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Isto Vilius, Immo Carum:
Anecdotes About King Romulus
ISTO VILIUS. Lovers of words will love A. S. Gratwick's recent piece (2000) on this idiom. Yet this is only part of the puzzle. There exists a complement at the other end of the scale: Immo carum.
A brief introduction: At the conclusion of Terence's Adelphoe, in a comical reversal of roles, the stingy Demea goads the generous Micio into headlong spendthrift spending. Micio drags his feet, and when Demea suggests that in addition to freeing the crafty slave, Syrus, and his female companion, he should also provide them with a loan so that they may start a business, Micio responds, istoc vilius (line 981). This choice of words to express a petulant demurral has for centuries (or rather for millennia, if we begin with the scholia) intrigued philologists, and Gratwick guides us expertly through all the meanders of the argument. He points out that—surprisingly—the commentators of Terence have generally neglected the testimony of Suetonius preserved by the late fourth-century grammarian Charisius. It is to this text that we ought now to direct our attention. We read under the lemma Isto vilius: 1
rex qui vocabat ad caenam, 2 si sibi ea res exhibenda indiceretur quam exhibere non posset, respondit (respondebat), 3 ut Tranquillus refert, isto vilius hominis erit caena. [End Page 587]
Gratwick (2000, 85) gives the following translation:
A rex who regularly entertained, if a thing were stipulated (for him to provide) which he was unable to provide, would reply, as Suetonius reports, isto vilius hominis erit caena.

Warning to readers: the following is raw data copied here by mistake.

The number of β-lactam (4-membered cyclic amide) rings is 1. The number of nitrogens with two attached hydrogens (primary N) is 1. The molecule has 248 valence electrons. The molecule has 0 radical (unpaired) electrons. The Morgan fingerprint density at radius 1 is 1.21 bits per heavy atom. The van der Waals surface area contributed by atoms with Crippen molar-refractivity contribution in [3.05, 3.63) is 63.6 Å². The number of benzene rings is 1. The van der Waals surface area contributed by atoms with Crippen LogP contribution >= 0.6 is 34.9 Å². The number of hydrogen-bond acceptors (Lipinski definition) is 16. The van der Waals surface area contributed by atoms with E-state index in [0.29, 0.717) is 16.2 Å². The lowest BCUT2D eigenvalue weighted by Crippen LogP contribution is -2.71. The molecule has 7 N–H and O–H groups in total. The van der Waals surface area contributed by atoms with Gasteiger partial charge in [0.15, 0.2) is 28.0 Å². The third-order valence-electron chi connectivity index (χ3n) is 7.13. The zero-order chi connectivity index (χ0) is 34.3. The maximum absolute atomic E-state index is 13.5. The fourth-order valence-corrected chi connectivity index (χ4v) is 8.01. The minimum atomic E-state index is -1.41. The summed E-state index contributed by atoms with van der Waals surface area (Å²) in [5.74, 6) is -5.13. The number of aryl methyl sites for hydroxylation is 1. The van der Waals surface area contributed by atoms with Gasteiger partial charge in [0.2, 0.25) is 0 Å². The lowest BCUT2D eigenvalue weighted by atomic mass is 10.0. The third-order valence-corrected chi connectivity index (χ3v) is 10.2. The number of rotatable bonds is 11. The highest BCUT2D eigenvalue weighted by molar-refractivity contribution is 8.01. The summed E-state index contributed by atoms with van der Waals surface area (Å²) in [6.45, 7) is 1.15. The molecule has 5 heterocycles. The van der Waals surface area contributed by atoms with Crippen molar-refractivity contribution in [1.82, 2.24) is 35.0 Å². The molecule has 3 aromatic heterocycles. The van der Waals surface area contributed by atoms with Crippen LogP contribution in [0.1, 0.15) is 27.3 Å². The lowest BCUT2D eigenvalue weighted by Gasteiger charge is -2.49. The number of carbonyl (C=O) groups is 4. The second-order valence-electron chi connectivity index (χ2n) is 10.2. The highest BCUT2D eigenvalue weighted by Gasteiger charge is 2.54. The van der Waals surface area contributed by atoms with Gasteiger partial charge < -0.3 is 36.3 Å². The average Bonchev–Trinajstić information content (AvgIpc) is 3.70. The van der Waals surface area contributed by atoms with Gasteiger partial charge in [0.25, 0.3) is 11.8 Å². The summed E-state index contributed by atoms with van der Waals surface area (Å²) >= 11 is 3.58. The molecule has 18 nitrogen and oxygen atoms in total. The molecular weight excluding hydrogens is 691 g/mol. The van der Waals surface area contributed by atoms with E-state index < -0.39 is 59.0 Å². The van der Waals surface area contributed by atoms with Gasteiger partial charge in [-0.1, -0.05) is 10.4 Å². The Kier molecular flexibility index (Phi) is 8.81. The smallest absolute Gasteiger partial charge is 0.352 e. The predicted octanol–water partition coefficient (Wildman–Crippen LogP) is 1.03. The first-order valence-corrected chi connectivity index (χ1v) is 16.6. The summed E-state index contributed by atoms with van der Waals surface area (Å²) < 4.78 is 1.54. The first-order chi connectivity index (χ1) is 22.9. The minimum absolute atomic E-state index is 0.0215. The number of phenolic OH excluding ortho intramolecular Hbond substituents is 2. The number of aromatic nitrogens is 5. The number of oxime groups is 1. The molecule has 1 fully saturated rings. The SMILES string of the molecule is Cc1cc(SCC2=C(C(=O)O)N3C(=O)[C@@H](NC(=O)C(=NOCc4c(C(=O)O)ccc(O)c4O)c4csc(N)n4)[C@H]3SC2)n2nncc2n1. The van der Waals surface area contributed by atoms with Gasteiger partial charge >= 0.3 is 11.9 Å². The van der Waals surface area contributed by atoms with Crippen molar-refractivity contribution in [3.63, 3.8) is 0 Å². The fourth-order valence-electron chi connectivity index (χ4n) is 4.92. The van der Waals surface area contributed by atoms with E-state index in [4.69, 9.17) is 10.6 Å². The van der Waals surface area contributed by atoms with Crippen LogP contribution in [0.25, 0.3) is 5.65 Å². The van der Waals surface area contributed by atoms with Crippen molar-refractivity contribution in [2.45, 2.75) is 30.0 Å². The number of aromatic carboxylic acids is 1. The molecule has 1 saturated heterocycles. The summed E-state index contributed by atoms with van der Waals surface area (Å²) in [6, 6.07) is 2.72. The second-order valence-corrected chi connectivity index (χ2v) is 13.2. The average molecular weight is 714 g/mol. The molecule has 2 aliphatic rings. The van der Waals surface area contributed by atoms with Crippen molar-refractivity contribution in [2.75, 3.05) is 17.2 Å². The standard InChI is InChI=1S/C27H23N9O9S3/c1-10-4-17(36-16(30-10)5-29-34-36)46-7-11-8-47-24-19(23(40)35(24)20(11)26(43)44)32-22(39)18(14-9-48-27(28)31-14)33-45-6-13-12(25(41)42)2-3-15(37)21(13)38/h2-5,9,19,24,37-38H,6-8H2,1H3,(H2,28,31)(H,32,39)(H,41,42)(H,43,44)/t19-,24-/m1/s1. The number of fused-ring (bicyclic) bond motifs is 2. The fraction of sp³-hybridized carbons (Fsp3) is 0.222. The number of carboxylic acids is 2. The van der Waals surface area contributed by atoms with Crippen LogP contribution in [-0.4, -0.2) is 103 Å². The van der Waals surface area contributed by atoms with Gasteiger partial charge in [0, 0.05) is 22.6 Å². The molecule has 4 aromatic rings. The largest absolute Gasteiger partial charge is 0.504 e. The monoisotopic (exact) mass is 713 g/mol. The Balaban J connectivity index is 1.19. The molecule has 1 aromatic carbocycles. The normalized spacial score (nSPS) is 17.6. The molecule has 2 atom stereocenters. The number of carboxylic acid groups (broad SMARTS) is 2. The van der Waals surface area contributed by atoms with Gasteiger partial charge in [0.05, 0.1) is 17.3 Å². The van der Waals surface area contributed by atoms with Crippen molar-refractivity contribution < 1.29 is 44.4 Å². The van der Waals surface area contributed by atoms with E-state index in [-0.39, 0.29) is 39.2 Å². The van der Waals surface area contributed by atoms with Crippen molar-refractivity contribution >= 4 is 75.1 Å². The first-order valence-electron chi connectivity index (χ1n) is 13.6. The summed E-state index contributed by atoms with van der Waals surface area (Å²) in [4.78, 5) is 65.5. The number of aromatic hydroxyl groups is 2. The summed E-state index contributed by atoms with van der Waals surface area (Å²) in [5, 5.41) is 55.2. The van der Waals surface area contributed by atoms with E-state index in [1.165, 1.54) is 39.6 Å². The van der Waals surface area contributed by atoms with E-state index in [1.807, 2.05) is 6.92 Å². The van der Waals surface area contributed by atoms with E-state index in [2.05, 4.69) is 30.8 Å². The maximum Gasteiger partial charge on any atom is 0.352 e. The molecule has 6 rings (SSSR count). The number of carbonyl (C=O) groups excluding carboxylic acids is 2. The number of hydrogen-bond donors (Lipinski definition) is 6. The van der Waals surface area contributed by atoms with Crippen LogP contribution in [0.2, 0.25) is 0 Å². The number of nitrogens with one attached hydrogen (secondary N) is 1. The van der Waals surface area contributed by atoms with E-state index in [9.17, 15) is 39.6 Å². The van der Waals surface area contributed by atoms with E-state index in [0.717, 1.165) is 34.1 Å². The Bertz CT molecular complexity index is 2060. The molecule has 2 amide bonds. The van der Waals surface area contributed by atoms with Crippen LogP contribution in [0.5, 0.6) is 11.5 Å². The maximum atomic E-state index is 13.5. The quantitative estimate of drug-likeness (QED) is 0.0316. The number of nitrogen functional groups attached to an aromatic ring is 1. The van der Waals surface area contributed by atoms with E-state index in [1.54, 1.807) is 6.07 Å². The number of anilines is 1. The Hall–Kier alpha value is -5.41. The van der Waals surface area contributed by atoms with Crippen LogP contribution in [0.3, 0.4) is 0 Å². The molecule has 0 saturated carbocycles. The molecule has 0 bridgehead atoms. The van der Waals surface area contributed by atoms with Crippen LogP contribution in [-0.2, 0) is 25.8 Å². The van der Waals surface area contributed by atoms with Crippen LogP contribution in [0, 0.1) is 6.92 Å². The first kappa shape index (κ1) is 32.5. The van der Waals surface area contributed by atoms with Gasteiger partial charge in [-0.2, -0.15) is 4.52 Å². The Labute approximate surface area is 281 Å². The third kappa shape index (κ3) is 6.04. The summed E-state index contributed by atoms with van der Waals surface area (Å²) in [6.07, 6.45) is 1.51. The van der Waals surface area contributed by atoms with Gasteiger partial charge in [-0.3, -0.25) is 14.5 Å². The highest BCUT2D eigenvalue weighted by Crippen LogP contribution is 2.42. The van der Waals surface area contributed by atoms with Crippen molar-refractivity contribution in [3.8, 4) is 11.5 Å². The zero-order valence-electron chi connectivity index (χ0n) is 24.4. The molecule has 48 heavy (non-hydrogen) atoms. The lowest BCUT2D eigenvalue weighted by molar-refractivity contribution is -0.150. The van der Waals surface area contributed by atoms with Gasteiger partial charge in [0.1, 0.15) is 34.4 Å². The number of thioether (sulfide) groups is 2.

It has long been recognized, indeed, since the time of the Renaissance scholars, that the main textual problem resides in the word hominis, which (so it might appear) can hardly be forced into any sensible construction or meaning. Emendations were considered, and here Gratwick's proposal (2000, 88) nihilo minus deserves acknowledgement. Following in the footsteps of several earlier erudites, and in opposition to Bentley, 4 he takes hominis (or whatever hides in it) as belonging to the quotation itself. We thus receive the text: Isto vilius, nihilo minus erit caena or (tortuously) "by that (much) the more meanly, but (by) none the less will it be a feast."
But who is the rex who uttered this quip? Certainly not any real king, says Gratwick (2000, 88-91), but rather a man of influence, a "boss," a "padrone," as defined by OLD s.v. rex 8. At a dinner, an impudent guest makes an outrageous demand (e.g., in addition to food, he would also wish to have dancing girls; "caviar and striptease," as Gratwick puts it). The host gives a witty response. "The dictum has to be taken as a specific quotation of Terence's Micio, but a quotation given a deliberate twist." The twist would reside in the addition of nihilo minus and a play on the [End Page 588] causal 5 and comparative interpretation of istoc. The ill-mannered person will miss the subtlety (for a boor must ex definitione be also ill-educated) and will take this Micio-like petulant refusal for a conciliatory bon mot. "The more cultivated bystanders" will knowingly sneer at the illiterate boor and mentally applaud the refined host.
In sum, a perfect donnish joke that would fare very well indeed at an Oxonian high table. "The point of Suetonius' anecdote . . . was to illustrate the witty comitas of some specific famous eques or senator of the past." Gratwick concedes that this person must remain anonymous for us, but his preferred urbane padrone who entertained boorish guests is none other than Atticus. Rex Atticus? Why not Maecenas, who also loved to entertain and claimed a royal lineage? In point of fact, this is not at all a likely context of the anecdote.
The perusal of evidence for rex in the sense of "patron" seemingly strengthens Gratwick's conceit, for in several passages, the rex appears in a convivial context. But on closer scrutiny, the rex reveals himself as...